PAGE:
Since the beginning of the outbreak, voices grew louder to evacuate the refugee camps on the Aegean islands. The living conditions posed a severe risk to the residents if the virus were to enter the camp. According to the Lancet, a medical journal, “Compared to the general population the risk of Covid-19 infection among refugees and asylum seekers in reception facilities was 2.5 to 3 times higher. The camp on Chios was overcrowded, with few safe living spaces, meaning that it was almost impossible to maintain social-distancing measures; there was a lack of good sanitation; and there was a lack of access to proper medical attention (UNHCR).
In addition, the people living in the camp had to live under stricter, more inhumane controls. These included the requirement of a permission slip in order to leave the camp, as well as increased interventions by authorities on the streets of Chios. As of 6 November 2021 a certificate to access Greece was required, and a law, prescribing that masks had to be worn both indoors and outdoors, was introduced on 24 December 2021. For those arriving on the island, a quarantine area, with a capacity of 160, was created. In Chios’ hospital, there are six intensive care places as well as 29 places for Covid-19 patients for both locals and refugees or asylum seekers.
Furthermore, the Covid-19 pandemic made it more difficult for people on the move to reach Greece. In 2020, the year the pandemic took hold, there was a decrease of 80% from 2019 in arrivals on the Aegean Islands. The pandemic made travel more difficult in general, Turkey closed its borders, and other deterrence tactics were employed.
The pandemic also had a dramatic effect on the operations of Offene Arme. We had to stop running several projects, like attending boat landings, beach cleaning after landings, the tea project, Vial games, Vial cleaning, and our local shop. Covid-19 also affected our donors’ ability to give, since the pandemic was also a difficult time for them. This was challenging for us, since Offene Arme depends mostly on donations from individuals and small organisations. We had no government funding or funding from EU organisations. Despite these issues, the team only stopped for three days at the beginning of the pandemic, before continuing to operate.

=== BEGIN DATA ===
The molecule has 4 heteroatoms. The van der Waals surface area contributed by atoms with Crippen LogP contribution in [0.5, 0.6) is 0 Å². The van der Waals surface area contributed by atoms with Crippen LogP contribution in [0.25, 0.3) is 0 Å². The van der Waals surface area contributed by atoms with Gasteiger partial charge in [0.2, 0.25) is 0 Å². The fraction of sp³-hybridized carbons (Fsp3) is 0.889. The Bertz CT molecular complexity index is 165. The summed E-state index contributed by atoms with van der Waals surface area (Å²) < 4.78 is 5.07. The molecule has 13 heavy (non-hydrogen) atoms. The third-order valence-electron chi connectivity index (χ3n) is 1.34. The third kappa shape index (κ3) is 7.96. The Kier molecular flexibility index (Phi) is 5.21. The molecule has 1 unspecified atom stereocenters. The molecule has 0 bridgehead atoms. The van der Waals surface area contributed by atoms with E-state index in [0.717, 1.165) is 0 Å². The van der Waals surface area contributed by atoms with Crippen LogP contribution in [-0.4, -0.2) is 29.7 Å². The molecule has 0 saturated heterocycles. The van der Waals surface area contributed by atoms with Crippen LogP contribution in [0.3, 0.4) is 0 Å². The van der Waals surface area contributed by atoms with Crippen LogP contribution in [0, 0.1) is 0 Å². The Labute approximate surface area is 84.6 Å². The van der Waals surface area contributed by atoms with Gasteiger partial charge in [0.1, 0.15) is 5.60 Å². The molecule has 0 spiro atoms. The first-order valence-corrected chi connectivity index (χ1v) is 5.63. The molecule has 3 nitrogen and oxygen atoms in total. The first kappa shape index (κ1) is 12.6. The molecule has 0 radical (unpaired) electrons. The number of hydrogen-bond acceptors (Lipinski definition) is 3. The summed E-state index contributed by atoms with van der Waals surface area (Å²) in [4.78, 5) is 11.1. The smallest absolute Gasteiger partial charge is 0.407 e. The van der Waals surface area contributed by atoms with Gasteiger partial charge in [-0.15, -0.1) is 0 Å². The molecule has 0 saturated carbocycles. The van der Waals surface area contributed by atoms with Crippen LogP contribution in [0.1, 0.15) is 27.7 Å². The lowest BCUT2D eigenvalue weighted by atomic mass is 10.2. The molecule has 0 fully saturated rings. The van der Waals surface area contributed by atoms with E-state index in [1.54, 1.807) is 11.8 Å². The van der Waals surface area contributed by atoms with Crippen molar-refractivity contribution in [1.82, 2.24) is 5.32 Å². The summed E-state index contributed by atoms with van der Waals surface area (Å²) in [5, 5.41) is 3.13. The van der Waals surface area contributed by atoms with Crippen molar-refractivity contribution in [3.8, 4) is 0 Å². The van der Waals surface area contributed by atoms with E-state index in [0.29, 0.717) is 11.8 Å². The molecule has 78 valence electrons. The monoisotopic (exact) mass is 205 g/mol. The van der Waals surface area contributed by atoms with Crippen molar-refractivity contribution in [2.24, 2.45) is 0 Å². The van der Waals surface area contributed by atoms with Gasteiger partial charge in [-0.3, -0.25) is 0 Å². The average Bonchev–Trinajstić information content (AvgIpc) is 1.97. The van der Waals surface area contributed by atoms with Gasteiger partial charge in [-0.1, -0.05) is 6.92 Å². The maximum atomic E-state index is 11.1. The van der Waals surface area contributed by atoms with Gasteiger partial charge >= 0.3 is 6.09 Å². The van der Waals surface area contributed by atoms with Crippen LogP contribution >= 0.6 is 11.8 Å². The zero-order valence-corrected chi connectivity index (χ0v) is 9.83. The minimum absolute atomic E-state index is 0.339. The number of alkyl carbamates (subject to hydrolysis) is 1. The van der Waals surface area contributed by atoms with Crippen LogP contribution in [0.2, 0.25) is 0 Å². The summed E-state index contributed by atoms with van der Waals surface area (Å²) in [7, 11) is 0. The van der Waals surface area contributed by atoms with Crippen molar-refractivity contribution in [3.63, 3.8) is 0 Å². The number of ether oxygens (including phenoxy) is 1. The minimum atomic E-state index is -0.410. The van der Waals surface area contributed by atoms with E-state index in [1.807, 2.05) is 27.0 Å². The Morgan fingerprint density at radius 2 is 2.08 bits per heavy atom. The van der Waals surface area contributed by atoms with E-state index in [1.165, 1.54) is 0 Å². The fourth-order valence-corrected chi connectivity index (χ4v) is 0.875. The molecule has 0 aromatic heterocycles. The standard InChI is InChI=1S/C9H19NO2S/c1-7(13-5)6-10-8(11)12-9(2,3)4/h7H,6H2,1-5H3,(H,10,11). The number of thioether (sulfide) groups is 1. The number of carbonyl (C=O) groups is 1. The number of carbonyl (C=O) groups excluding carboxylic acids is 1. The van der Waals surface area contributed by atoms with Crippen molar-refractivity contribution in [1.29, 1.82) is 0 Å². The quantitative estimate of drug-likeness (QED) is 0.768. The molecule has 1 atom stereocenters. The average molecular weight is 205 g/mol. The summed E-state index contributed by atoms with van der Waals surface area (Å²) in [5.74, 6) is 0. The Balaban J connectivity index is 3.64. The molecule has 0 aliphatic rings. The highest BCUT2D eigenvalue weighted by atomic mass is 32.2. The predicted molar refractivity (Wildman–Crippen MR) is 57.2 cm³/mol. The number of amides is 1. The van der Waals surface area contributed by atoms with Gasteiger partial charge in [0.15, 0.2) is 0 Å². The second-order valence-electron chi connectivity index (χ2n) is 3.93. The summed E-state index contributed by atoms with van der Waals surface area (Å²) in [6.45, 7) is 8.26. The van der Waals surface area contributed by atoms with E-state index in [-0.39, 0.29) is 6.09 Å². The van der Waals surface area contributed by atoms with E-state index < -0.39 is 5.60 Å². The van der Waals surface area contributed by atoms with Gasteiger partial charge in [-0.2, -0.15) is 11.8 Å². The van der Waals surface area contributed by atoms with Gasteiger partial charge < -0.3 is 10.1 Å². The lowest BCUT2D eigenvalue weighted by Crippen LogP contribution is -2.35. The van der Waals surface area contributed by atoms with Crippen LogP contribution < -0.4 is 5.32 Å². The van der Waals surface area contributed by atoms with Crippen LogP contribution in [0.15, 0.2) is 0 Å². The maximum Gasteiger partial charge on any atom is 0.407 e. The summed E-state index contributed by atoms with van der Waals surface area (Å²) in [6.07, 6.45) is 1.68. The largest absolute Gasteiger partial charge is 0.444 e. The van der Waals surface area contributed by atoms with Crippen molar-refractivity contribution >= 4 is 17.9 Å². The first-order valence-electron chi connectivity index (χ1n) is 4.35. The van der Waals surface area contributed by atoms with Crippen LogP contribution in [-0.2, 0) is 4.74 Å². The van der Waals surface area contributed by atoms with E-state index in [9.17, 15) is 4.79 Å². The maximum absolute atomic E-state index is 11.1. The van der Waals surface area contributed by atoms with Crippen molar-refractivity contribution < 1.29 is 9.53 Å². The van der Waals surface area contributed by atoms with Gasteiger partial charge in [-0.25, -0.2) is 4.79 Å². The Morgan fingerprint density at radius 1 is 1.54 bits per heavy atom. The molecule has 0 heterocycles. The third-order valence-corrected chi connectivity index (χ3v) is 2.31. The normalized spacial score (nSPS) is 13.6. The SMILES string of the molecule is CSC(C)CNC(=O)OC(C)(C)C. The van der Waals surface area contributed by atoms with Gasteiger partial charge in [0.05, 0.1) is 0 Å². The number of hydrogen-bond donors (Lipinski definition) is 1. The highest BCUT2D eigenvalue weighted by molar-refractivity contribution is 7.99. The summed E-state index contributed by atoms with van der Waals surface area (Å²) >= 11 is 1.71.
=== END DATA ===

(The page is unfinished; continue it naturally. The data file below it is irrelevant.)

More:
In response to the Covid-19 pandemic, the team adapted so that we could keep helping refugees and asylum seekers on Chios. Supplies were still continuing to come in and were being stored in our warehouse, but because of the restrictions we had no way to distribute these vital supplies to those living in Vial and Chios town. Knowing that immediate action had to be taken, we decided that the safest and most efficient way to distribute non-food items was to open a distribution centre that functioned as a free shop, known as the Offene Arme Distribution Warehouse (OADW).
The first OADW distribution began in June 2020. Our aim is to serve the entire population of people on the move in Chios. Often we are able to distribute NFIs to people on multiple occasions, since when we finish one round of distributions to everyone on the island, we take into account our stock and new donations that have arrived to plan our next distribution. As well as distributing NFIs from our OADW, we continue to send out supplies to other organisations on the island when the need arises. These supplies are distributed to refugees, asylum seekers, local residents, and the Roma community.
Throughout the Covid-19 pandemic we have continued to build upon relationships with other actors here on Chios, in order to ensure there is no crossover when distributing non-food items. We continue to receive donations and supplies from various organisations and individuals across Europe. This challenging period has shown how important it is to cooperate with other actors and local authorities to ensure that we can help those most in need on the island.